Promoting Index-Based Weather Insurance for Small Holder Farmers in Burkina Faso

Project Overview

The majority of the rural population in Burkina Faso relies on small-scale, rain-fed subsistence farming as their key source for sustenance and income. As a direct result of climate change, the country now faces increasingly erradic rainfalls, shorter and late rainy seasons, and the increased frequency of extreme weather events including floods and droughts. These events, exacerbated by overgrazing, soil degradation and deforestation, are placing serious stress on rural households and putting lives and livelihoods at risk.  To address these issues and adapt to a changing climate, many smallholder farmers are simply selling off their assets, putting them at even greater risk, and risk management tools - such as insurance schemes, improved crops, water catchments, and additional wells - are scarce for small-holder farmers.

The 'Promoting Index-Based Weather Insurance for Small Holder Farmers in Burkina Faso' project will address these underlying risks by advancing an index-based weather insurance system for 20,000 households in Burkina Faso and build a comprehensive resilience package that includes access to credit and improved climate-resilient agricultural tools, technologies and inputs. The project takes place in three Municipalities in two Provinces: Gorom-Gorom in Oudalan (Sahel) and Safané and Tchériba in Mouhoun (Boucle du Mouhoun).

*The designations employed and the presentation of material on this map do not imply the expression of any opinion whatsoever on the part of the Secretariat of the United Nations or UNDP concerning the legal status of any country, territory, city or area or its authorities, or concerning the delimitation of its frontiers or boundaries.

Expected Outcomes

Outcome 1 - Enabling conditions for advancing an index-based weather insurance system in Northern Burkina Faso developed

Outcome 2 - Index-based insurance programme piloted for small scale producers to minimize the damage induced by climate risks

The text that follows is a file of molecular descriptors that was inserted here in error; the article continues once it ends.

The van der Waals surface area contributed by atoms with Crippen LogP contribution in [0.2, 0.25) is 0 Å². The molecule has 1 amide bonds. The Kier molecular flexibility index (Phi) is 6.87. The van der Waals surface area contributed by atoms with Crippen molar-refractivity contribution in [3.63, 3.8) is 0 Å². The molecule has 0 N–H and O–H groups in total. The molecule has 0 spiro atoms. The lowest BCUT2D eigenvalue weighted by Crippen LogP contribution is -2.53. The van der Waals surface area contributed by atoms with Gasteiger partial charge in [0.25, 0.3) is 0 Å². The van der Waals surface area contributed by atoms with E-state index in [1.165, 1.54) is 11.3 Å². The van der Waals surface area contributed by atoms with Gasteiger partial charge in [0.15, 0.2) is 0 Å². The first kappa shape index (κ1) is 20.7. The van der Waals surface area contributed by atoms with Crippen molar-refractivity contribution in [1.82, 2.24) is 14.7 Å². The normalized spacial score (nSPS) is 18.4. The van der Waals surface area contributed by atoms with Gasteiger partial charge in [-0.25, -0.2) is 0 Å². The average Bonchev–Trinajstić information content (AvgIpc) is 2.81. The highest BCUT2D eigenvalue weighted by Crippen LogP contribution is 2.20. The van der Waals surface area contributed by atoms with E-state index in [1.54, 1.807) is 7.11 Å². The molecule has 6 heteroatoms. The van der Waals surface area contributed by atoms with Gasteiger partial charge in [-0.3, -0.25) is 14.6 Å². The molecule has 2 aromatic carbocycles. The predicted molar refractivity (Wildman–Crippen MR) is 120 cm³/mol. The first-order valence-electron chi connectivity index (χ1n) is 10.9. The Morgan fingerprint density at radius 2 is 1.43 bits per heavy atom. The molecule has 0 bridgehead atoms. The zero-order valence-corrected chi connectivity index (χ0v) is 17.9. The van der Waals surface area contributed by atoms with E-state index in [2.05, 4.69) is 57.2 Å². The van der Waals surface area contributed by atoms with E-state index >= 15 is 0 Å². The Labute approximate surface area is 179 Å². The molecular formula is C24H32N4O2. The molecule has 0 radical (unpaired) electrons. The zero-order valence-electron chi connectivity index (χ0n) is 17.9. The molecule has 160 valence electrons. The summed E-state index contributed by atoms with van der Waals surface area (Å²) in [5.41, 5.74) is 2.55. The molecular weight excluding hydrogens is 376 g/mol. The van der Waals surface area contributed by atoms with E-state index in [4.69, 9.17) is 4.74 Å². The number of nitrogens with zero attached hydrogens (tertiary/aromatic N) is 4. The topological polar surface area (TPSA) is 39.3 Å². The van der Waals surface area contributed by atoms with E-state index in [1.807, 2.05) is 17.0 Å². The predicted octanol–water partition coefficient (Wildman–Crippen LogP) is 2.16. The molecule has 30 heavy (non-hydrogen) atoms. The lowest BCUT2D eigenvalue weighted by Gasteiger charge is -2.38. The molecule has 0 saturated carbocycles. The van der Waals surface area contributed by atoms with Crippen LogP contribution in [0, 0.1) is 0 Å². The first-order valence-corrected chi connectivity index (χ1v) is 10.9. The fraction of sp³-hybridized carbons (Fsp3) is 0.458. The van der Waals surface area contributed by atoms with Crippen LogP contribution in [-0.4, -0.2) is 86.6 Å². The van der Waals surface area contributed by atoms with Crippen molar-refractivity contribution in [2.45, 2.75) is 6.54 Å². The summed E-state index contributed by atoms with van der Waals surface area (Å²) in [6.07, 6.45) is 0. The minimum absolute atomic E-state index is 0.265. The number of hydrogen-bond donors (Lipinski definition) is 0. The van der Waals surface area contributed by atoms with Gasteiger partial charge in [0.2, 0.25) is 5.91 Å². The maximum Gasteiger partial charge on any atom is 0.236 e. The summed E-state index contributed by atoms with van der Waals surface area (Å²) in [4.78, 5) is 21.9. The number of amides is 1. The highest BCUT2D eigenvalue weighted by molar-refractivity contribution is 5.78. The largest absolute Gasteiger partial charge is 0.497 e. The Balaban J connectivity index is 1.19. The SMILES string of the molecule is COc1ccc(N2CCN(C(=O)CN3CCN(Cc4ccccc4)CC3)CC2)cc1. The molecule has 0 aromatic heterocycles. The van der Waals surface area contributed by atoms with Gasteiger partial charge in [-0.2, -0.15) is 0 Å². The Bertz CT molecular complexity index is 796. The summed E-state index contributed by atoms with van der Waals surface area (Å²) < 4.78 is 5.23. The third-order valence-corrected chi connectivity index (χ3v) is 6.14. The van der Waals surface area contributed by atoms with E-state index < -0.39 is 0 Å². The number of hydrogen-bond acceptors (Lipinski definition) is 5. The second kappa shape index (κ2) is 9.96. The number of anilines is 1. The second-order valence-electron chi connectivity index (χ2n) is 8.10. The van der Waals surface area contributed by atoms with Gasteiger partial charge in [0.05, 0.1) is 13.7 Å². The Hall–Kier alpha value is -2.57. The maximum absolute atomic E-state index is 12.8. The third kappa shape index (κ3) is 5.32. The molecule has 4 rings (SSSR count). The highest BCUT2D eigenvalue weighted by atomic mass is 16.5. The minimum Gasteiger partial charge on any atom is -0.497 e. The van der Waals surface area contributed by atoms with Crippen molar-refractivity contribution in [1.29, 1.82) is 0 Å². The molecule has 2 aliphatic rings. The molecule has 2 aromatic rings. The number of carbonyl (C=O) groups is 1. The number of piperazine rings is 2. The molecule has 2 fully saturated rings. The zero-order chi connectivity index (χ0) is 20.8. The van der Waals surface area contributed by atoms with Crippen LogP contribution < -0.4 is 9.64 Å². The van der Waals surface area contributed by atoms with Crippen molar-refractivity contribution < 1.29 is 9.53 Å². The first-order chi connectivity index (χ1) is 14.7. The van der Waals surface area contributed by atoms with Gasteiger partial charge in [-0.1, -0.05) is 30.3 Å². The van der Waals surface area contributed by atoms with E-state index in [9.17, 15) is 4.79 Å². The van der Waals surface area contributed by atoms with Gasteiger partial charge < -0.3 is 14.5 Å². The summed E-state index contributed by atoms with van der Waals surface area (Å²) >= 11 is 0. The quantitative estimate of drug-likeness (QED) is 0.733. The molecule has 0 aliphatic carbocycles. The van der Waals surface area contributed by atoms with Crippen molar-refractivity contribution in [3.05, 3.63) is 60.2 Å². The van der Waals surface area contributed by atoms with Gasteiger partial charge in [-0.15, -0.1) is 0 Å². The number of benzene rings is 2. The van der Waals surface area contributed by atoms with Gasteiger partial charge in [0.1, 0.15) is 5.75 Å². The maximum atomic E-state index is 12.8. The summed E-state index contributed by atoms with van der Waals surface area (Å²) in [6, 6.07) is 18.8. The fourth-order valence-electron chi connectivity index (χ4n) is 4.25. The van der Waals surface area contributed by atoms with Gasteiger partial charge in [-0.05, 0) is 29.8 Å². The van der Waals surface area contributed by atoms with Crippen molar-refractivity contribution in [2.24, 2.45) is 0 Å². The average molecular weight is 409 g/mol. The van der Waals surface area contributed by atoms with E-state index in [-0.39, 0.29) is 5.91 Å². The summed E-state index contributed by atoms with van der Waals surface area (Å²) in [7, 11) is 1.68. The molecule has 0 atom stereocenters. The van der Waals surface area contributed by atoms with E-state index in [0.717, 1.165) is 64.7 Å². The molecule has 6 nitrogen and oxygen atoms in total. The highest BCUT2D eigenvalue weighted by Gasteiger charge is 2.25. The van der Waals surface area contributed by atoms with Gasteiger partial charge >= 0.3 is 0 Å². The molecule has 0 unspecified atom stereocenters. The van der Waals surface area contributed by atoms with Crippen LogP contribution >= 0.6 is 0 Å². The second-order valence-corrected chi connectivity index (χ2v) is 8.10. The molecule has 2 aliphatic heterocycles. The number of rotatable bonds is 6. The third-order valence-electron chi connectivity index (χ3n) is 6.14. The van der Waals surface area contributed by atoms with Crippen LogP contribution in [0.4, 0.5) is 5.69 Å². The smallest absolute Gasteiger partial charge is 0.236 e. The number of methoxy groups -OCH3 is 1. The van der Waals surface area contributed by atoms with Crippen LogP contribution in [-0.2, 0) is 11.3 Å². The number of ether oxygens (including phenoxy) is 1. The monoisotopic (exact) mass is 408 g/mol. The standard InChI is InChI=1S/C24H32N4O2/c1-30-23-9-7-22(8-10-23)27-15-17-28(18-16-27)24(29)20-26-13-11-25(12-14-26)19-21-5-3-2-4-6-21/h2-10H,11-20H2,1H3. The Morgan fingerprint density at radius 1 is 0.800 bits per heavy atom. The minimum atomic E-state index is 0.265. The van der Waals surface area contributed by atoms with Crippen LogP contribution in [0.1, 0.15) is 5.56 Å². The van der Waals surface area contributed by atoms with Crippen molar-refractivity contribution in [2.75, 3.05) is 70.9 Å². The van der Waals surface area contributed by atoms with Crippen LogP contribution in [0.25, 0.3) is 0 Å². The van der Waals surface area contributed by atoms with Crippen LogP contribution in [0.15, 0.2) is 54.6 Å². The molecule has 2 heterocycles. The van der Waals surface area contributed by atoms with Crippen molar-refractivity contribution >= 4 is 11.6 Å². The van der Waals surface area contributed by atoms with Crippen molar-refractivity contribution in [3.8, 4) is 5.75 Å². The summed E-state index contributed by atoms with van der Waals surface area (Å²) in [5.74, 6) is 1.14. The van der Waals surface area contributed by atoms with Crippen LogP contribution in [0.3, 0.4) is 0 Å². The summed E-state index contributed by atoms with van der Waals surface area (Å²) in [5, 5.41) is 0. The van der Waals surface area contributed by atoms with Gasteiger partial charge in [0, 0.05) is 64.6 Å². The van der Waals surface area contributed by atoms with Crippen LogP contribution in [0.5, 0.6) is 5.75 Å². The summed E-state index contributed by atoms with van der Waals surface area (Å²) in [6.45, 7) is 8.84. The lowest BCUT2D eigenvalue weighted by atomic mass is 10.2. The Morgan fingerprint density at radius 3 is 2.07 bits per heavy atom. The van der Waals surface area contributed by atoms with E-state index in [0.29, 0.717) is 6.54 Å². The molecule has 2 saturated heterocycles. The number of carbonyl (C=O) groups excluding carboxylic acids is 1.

Outcome 3 - Lessons learned from the Index-based Weather Insurance experience are documented and disseminated

Project Details

Levels of Intervention

National

Source of Funds

Global Environment Facility - Least Developed Countries Fund

Key Implementers

Country Office
National Governments
United Nations Development Programme (UNDP)

Funding Amounts

US$4.4 million
US$24 million (parallel co-financing Ministry of Agriculture and Water Development)

Project Partners

Burkina Faso Ministry of Environment
Global Environment Facility (GEF)
United Nations Development Programme (UNDP)

Project Dates

2020 to 2025

Introduction

The majority of the rural population in Burkina Faso relies on small-scale, rain-fed subsistence farming as their key source for sustenance and income. As a direct result of climate change, the country now faces increasingly erradic rainfalls, shorter and late rainy seasons, and the increased frequency of extreme weather events including floods and droughts. These events, exacerbated by overgrazing, soil degradation and deforestation, are placing serious stress on rural households and putting lives and livelihoods at risk.  To address these issues and adapt to a changing climate, many smallholder farmers are simply selling off their assets, putting them at even greater risk, and risk management tools - such as insurance schemes, improved crops, water catchments, and additional wells - are scarce for small-holder farmers.

The 'Promoting Index-Based Weather Insurance for Small Holder Farmers in Burkina Faso' project will address these underlying risks by advancing an index-based weather insurance system for 20,000 households in Burkina Faso and build a comprehensive resilience package that includes access to credit and improved climate-resilient agricultural tools, technologies and inputs. The project takes place in three Municipalities in two Provinces: Gorom-Gorom in Oudalan (Sahel) and Safané and Tchériba in Mouhoun (Boucle du Mouhoun).

Project Details

August 2020
CEO Endorsement

Burkina Faso is a landlocked West African country with a population of 20,107,509 people. It is one of the 10 least developed countries in the world, with a Human Development Index score of 0,4 and ~47% of the population living under the poverty threshold, especially in rural areas. Burkina Faso’s economy has grown at an average rate of 5% per year these last 10 years thanks to the good performance of its export industries, mainly mining and cotton, but remains vulnerable to exogenous shocks. 

Over 80% of the population is engaged in agro-sylvo-pastoral activities, accounting for about 40% of the national GDP (FAO, 2014). The majority of the rural population relies on small-scale, subsistence farming as their key source for sustenance and income. It is mostly rain fed and therefore highly dependent on rain patterns.  

Burkina Faso can be divided into three climatic zones:

  • The Sahel in the North, which represents about 25% of the territory, with average annual precipitations between 300 and 600 mm (rainy season lasts about 2 months/year); 
  • The Sahel-Sudanian region, south of Sahel, which represents about 50% of the territory, with average annual precipitations between 600 and 900 mm 300 et 600mm (rainy season lasts 3 to 4 months/year); 
  • The Sudanian zone in the South Wes which represents about 25% of the territory, with average annual precipitations between 900 and 1200 mm (rainy season lasts 4 to 6 months/year).